What to know about updated FDIC insurance guidelines

New community bank guidelines originated here at the Federal Deposit Insurance Corporation (FDIC) headquarters in Washington, D.C.

Though the FDIC is well-known for protecting consumer deposits, misleading information about it exists in the banking world that could have serious effects. Now, the Consumer Financial Protection Bureau is taking a stand with updated FDIC guidelines for all financial institutions.

By Mary Thorson Wright


Trust and confidence are central to the relationship between a community bank and its customers. One cornerstone of the trust relationship is Federal Deposit Insurance Corporation (FDIC) deposit insurance, which enables consumers to confidently place their money at FDIC-insured institutions across the country. It also promotes confidence in the banking system as a whole.

Errors, omissions or misleading statements or images regarding FDIC deposit insurance harms customers, puts them at significant risk of unexpected losses, erodes or destroys trust and confidence, and could expose the bank to violations of law or regulation. The Consumer Financial Protection Act (CFPA), Title X of the Dodd-Frank Wall Street Reform and Consumer Protection Act of 2010, prohibits deceptive acts and practices, including deceptive representations involving the name or logo of the FDIC or deposit insurance, by covered firms.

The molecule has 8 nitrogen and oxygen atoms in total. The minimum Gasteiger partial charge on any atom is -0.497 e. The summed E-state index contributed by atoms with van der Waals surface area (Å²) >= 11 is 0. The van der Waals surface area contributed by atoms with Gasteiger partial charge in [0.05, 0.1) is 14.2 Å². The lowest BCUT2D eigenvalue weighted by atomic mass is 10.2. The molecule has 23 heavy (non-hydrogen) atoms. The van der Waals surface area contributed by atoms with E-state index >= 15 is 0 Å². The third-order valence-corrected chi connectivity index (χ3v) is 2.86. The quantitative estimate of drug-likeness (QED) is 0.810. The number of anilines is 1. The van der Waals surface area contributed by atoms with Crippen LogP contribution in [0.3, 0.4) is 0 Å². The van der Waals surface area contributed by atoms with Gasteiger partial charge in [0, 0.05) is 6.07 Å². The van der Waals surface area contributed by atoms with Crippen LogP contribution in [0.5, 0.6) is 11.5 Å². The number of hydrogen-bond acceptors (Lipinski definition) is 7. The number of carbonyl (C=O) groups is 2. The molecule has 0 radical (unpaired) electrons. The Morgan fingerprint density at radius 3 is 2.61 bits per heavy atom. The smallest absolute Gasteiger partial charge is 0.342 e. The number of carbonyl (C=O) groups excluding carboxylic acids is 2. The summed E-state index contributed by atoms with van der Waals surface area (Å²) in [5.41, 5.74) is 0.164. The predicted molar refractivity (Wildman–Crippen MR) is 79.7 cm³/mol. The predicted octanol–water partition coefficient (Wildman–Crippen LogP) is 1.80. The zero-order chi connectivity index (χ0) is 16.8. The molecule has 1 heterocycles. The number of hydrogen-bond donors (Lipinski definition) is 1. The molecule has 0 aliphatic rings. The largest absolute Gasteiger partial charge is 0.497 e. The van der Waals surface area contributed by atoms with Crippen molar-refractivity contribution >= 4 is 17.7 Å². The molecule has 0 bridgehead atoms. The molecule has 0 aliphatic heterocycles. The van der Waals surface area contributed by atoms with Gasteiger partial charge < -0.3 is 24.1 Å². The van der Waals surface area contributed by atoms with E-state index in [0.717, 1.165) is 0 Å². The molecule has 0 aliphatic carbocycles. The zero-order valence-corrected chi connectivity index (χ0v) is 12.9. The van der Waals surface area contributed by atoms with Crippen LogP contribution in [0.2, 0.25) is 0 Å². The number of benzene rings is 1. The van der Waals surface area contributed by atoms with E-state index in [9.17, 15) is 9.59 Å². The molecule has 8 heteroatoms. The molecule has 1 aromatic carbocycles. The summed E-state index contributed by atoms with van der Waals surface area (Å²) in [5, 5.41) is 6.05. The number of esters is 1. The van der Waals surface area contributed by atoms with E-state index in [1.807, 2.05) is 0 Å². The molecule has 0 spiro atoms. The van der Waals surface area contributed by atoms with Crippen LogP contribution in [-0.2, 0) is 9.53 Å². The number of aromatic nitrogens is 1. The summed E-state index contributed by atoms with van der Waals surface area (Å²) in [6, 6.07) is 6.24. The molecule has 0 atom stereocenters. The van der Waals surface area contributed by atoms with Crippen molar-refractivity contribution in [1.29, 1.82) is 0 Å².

On May 17, the Consumer Financial Protection Bureau (CFPB) published a Consumer Financial Protection Circular that addresses prohibited practices on claims about FDIC insurance. The circular notes that covered persons or service providers likely violate the CFPA’s prohibition on deception if they:

  • Misuse the name or logo of the FDIC
  • Engage in false advertising
  • Make misrepresentations to consumers about deposit insurance, whether knowingly or unknowingly

According to the circular, such violations will typically be treated as material.

This issue has taken on renewed importance with the emergence of financial technologies—such as crypto assets, including stablecoins—and the risks posed to consumers if they are lured to these or other financial products or services through misrepresentations or false advertising. The circular specifies that firms cannot misuse the name or logo of the FDIC or make deceptive representations about deposit insurance.

It also stresses that covered persons and service providers are required to comply with the CFPA with respect to representations to consumers involving the name or logo of the FDIC and representations about deposit insurance.

It describes certain misrepresentations to consumers that can violate the CFPA’s prohibition on deceptive acts or practices in connection with a transaction with a consumer for a consumer financial product or service or the offering of a consumer financial product or service.